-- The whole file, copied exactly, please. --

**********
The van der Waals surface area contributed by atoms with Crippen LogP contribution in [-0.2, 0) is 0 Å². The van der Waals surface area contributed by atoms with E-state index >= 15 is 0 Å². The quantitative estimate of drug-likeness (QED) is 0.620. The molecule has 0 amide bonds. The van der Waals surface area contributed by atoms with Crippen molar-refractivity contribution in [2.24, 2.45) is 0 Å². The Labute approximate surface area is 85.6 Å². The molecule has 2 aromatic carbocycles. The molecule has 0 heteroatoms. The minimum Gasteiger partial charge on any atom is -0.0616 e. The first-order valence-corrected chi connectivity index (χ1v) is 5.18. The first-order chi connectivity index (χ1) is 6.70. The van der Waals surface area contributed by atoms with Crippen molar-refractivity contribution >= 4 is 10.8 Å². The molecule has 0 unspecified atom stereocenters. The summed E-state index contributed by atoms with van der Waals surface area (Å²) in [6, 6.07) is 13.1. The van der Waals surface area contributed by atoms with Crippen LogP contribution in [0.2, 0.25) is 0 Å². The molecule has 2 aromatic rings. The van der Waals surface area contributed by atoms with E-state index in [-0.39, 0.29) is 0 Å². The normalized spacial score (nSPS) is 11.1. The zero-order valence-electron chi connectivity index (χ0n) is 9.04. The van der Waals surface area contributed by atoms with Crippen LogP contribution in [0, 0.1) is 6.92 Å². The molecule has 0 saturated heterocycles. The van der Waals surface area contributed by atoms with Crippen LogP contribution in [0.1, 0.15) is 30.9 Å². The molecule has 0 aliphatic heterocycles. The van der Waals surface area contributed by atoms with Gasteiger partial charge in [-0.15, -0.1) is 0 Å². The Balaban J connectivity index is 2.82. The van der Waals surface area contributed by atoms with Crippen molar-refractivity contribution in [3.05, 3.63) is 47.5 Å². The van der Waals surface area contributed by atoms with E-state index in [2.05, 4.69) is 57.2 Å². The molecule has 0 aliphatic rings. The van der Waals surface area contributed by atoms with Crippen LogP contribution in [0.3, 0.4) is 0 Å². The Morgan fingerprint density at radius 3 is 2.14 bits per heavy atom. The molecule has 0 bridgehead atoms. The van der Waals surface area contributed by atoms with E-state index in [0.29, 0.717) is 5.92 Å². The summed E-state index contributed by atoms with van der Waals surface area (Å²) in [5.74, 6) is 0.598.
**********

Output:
The van der Waals surface area contributed by atoms with Crippen LogP contribution in [-0.2, 0) is 0 Å². The van der Waals surface area contributed by atoms with E-state index >= 15 is 0 Å². The quantitative estimate of drug-likeness (QED) is 0.620. The molecule has 0 amide bonds. The van der Waals surface area contributed by atoms with Crippen molar-refractivity contribution in [2.24, 2.45) is 0 Å². The Labute approximate surface area is 85.6 Å². The molecule has 2 aromatic carbocycles. The molecule has 0 heteroatoms. The minimum Gasteiger partial charge on any atom is -0.0616 e. The first-order valence-corrected chi connectivity index (χ1v) is 5.18. The first-order chi connectivity index (χ1) is 6.70. The van der Waals surface area contributed by atoms with Crippen molar-refractivity contribution >= 4 is 10.8 Å². The molecule has 0 unspecified atom stereocenters. The summed E-state index contributed by atoms with van der Waals surface area (Å²) in [6, 6.07) is 13.1. The van der Waals surface area contributed by atoms with Crippen LogP contribution in [0.2, 0.25) is 0 Å². The molecule has 2 aromatic rings. The van der Waals surface area contributed by atoms with E-state index in [-0.39, 0.29) is 0 Å². The normalized spacial score (nSPS) is 11.1. The zero-order valence-electron chi connectivity index (χ0n) is 9.04. The van der Waals surface area contributed by atoms with Crippen LogP contribution in [0, 0.1) is 6.92 Å². The molecule has 0 saturated heterocycles. The van der Waals surface area contributed by atoms with Crippen LogP contribution in [0.1, 0.15) is 30.9 Å². The molecule has 0 aliphatic heterocycles. The van der Waals surface area contributed by atoms with Gasteiger partial charge in [-0.15, -0.1) is 0 Å². The Balaban J connectivity index is 2.82. The van der Waals surface area contributed by atoms with Crippen molar-refractivity contribution in [3.05, 3.63) is 47.5 Å². The van der Waals surface area contributed by atoms with E-state index in [2.05, 4.69) is 57.2 Å². The molecule has 0 aliphatic rings. The van der Waals surface area contributed by atoms with Crippen LogP contribution in [0.3, 0.4) is 0 Å². The Morgan fingerprint density at radius 3 is 2.14 bits per heavy atom. The molecule has 0 bridgehead atoms. The van der Waals surface area contributed by atoms with E-state index in [0.29, 0.717) is 5.92 Å². The summed E-state index contributed by atoms with van der Waals surface area (Å²) in [5.74, 6) is 0.598.